Maneuvering Continues in Pamela Price Recall Election as the DA Gains Some Important Support This Week

Pamela Price at a press conference back in September 2021

By David M. Greenwald
Executive Editor

Oakland, CA – The recall election of Pamela Price, who was elected to office in November of 2022, has not even qualified yet, and there is already tremendous legal wrangling over a proposal by the Alameda County Board of Supervisors that could significantly alter the current county recall law.

As David Carpenter, Gillian H. Clow, and Brooke H. Bolender point out in Law.com, the proposal is “deceptively simple.”

It reads, “California state law applicable to the recall of county officers shall govern the recall of County of Alameda elected officers.”

However, they argue, “Making this change and linking Alameda County’s recall procedure to state law may create rather than solve problems, dilute the local electorate’s direct democracy powers, and cede local control to the state.”

At issue is the legislative reform instituted after Governor Newsom won his recall vote in 2022.

The writers point out that one of the major changes “abolished the replacement race for recalled local officials.”

They write, “Under the new law, affected localities must use the ‘automatic replacement’ or ‘by law’ model, where the official is replaced by succession or by appointment. This means that the affected local voters may no longer choose the new official who will replace the recalled officer.”

In the meantime, legal counsel for Pamela Price point out that the Board is considering putting a proposed amendment to County Charter section 62 on the March 2024 ballot.

Her attorneys argue “even if the Board places the proposed Charter amendment on the March 2024 ballot as drafted, and even if the voters enact the amendment, it will not take effect until after the Registrar’s office finalizes the results of this election and the Board certifies these election results.”

Their concern relates to “the current requirement that the individuals who are circulating recall petitions must be registered voters in the County.  The proposal would eliminate this current requirement.”

They argue that “the current version of Charter section 62 will govern the process for verifying the signatures regardless of the outcome of the election.”

They further note, “A recall is an extreme action about unseating a democratically elected representative from office.  Current Charter section 62 recognizes that it is not appropriate to allow individuals who live outside of the County to attempt to overturn the will of Alameda County voters, or to allow special interests from outside the County to interfere with a purely local election.”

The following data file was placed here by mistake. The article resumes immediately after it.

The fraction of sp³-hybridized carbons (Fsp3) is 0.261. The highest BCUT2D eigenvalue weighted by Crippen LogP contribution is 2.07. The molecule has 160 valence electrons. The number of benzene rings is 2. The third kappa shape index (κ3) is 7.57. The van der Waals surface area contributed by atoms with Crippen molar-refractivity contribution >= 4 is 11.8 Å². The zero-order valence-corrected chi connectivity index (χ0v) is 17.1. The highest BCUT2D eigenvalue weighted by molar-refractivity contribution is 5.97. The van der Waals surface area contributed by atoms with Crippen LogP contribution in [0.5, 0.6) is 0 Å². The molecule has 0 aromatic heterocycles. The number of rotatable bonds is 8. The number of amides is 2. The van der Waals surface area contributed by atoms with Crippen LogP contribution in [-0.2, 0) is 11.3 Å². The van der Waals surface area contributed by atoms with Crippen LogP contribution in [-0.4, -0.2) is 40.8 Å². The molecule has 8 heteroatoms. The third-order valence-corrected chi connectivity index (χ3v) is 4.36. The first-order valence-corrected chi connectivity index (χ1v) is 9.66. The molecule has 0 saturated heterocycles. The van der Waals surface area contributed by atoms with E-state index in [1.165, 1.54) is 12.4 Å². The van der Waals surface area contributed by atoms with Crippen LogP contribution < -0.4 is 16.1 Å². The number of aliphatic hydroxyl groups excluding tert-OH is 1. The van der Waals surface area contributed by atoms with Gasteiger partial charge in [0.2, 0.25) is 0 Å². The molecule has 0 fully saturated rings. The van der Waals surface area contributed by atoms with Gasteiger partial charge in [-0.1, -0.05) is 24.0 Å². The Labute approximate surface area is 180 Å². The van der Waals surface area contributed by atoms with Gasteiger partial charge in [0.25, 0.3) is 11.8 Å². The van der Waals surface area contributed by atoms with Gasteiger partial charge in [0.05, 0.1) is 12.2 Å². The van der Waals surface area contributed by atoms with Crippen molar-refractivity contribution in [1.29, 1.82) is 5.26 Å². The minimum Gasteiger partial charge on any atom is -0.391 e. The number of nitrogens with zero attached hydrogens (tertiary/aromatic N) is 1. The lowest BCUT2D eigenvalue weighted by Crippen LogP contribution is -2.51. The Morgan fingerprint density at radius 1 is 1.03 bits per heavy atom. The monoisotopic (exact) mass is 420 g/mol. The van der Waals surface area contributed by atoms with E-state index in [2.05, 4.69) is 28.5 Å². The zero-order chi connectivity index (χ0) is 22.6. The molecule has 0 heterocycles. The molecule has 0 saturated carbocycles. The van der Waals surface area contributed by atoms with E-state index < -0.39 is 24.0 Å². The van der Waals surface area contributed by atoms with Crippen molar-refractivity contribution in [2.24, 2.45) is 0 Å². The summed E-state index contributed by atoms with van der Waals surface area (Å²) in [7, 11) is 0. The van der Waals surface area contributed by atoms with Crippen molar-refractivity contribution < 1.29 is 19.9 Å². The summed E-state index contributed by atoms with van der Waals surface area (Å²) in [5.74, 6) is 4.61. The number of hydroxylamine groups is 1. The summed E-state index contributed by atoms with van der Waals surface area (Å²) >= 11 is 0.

Thus, in their view, “the County must follow County law until instructed by an appellate court to do otherwise, the Registrar’s office must reject any and all recall petitions which were circulated by anyone other than County voters, regardless of the proposed amendment to section 62.”

The maneuvering comes during a week when Pamela Price has gained significant support in her efforts to remain in office for her currently elected term.

Los Angeles DA George Gascón, who has survived two recall attempts and is currently vying for election to a second term in Los Angeles County, told the Vanguard on Tuesday, “It’s getting difficult to keep count of all the efforts to overturn voters’ choices of District Attorneys, School Board Members over issues of LGBTQ inclusion and safety, and other local offices across the state.”

Gascón added, “It’s become a cottage industry, which, among other things, generates massive amounts of misinformation that only distract from the work that local officials need to focus on in collaboration with the community.”

Opponents of Price blame her for the rise of crime in Alameda County, but supporters point out that this has been a long-standing problem.

For instance, one analysis in 2022 in the San Francisco Chronicle noted, “Oakland’s crime rates are significantly higher than those of other California cities. The Chronicle compared Oakland’s violent crime rate with those of eight other California cities closest to it in size and found that Oakland had the highest violent crime rate of all of them in 2022, with 1,500 violent crimes for every 100,000 residents.”

The ACLU of Northern California in opposing her recall this week and noted, “To blame DA Price for crime problems that have been decades in the making is blatantly dishonest.”

Like Gascón in Los Angeles, Price was “decisively elected on a platform that challenged the status quo by promising meaningful and compassionate public safety solutions that are consistent with the values of civil liberties and civil rights that Alameda County residents voted for and the ACLU supports,” the ACLU said.

They noted, “During her short time in office, she has held individuals who commit serious crimes accountable.”

“Yet at the same time, Price has acknowledged the baked in racism within the criminal legal system and advocated for policies that would reduce mass incarceration. Price has also made it a priority to prosecute rogue cops, finally holding police accountable to the public they have sworn to protect,” praised the ACLU of Northern California.

About The Author

David Greenwald is the founder, editor, and executive director of the Davis Vanguard. He founded the Vanguard in 2006. David Greenwald moved to Davis in 1996 to attend Graduate School at UC Davis in Political Science. He lives in South Davis with his wife Cecilia Escamilla Greenwald and three children.

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